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Realizing the Promise of Reverse Phase Protein Arrays for Clinical, Translational, and Basic Research: A Workshop Report

The RPPA (Reverse Phase Protein Array) Society
Open AccessPublished:April 28, 2014DOI:https://doi.org/10.1074/mcp.O113.034918
      Reverse phase protein array (RPPA) technology introduced a miniaturized “antigen-down” or “dot-blot” immunoassay suitable for quantifying the relative, semi-quantitative or quantitative (if a well-accepted reference standard exists) abundance of total protein levels and post-translational modifications across a variety of biological samples including cultured cells, tissues, and body fluids. The recent evolution of RPPA combined with more sophisticated sample handling, optical detection, quality control, and better quality affinity reagents provides exquisite sensitivity and high sample throughput at a reasonable cost per sample. This facilitates large-scale multiplex analysis of multiple post-translational markers across samples from in vitro, preclinical, or clinical samples. The technical power of RPPA is stimulating the application and widespread adoption of RPPA methods within academic, clinical, and industrial research laboratories.
      Advances in RPPA technology now offer scientists the opportunity to quantify protein analytes with high precision, sensitivity, throughput, and robustness. As a result, adopters of RPPA technology have recognized critical success factors for useful and maximum exploitation of RPPA technologies, including the following:
      • preservation and optimization of pre-analytical sample quality,
      • application of validated high-affinity and specific antibody (or other protein affinity) detection reagents,
      • dedicated informatics solutions to ensure accurate and robust quantification of protein analytes, and
      • quality-assured procedures and data analysis workflows compatible with application within regulated clinical environments.
      In 2011, 2012, and 2013, the first three Global RPPA workshops were held in the United States, Europe, and Japan, respectively. These workshops provided an opportunity for RPPA laboratories, vendors, and users to share and discuss results, the latest technology platforms, best practices, and future challenges and opportunities. The outcomes of the workshops included a number of key opportunities to advance the RPPA field and provide added benefit to existing and future participants in the RPPA research community. The purpose of this report is to share and disseminate, as a community, current knowledge and future directions of the RPPA technology.
      Reverse phase protein array (RPPA)
      The abbreviations used are: RPPA, reverse phase protein array; CLIA, Clinical Laboratory Improvement Amendments; IHC, immunohistochemistry; FDA, U.S. Food and Drug Administration.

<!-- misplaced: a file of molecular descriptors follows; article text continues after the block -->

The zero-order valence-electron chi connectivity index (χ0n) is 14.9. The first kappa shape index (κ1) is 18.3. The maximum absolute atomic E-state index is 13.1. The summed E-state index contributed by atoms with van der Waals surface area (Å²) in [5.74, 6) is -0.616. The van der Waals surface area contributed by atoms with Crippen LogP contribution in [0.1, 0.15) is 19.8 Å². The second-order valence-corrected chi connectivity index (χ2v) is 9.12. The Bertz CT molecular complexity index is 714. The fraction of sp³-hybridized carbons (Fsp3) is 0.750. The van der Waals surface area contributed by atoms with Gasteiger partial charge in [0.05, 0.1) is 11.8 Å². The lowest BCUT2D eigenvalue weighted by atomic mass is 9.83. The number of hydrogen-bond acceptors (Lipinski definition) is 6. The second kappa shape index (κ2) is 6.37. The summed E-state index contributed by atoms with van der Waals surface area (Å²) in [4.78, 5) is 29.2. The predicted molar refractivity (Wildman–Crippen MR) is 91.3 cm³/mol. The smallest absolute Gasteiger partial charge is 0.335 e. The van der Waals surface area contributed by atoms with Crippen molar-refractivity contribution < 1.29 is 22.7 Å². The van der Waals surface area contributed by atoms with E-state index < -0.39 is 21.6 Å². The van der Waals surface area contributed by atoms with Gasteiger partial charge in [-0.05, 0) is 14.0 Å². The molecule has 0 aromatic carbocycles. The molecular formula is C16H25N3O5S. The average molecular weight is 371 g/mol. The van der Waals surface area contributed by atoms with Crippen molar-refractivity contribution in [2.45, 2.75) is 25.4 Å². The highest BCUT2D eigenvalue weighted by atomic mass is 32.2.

1The abbreviations used are: RPPA, reverse phase protein array; CLIA, Clinical Laboratory Improvement Amendments; IHC, immunohistochemistry; FDA, U.S. Food and Drug Administration.
      technology represents a highly efficient and cost-effective descendent of miniaturized immunoassays that use a sandwich format for antigen capture (
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      Multi-analyte immunoassay.
      ,
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      Multianalyte microspot immunoassay—microanalytical “compact disk” of the future.
      ). Immunoassay arrays were generally sandwich-style assays in which a series of antibodies immobilized on the solid phase were used to capture the analyte of interest (“antibody capture”), with a second antibody, directed against a different epitope on the same protein, used as a detection molecule. In contrast, in “reverse phase” the analytes (antigens) are immobilized on the solid phase (usually nitrocellulose) and subsequently probed with an antibody or other affinity reagent toward a specific target. The term “reverse phase protein microarray” was coined by Paweletz et al. in a paper describing the implementation of the technology for application to cell signaling analysis of laser capture microdissected pre-malignant prostate lesions (
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      Reverse phase protein microarrays which capture disease progression show activation of pro-survival pathways at the cancer invasion front.
      ). Since then, terms used in the literature have included “lysate array” (
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      ). For the purposes of this report, and in an attempt to develop a consensus terminology, we use “reverse phase protein array.”
      RPPA technology is dependent on the availability of high-quality monospecific affinity reagents, usually antibodies that can detect with high affinity and specificity a protein or post-translationally modified protein on a solid matrix. Further international efforts such as the Human Protein Atlas Project, Antibodypedia, NCI's Antibody Characterization Program, the Human Antibody Initiative, and aptamerbase are underway to develop, catalog, and validate well-characterized libraries of high-quality affinity reagents that can be used by the community. However, it is important to understand that quality control at each step is paramount for the success of RPPA, in particular in the selection, validation, and implementation of affinity reagents. Challenges associated with this are discussed later in the paper. A number of Web-based resources have recently come online that provide details of antibody validation protocols and published lists of validated RPPA antibodies in current use, including the following: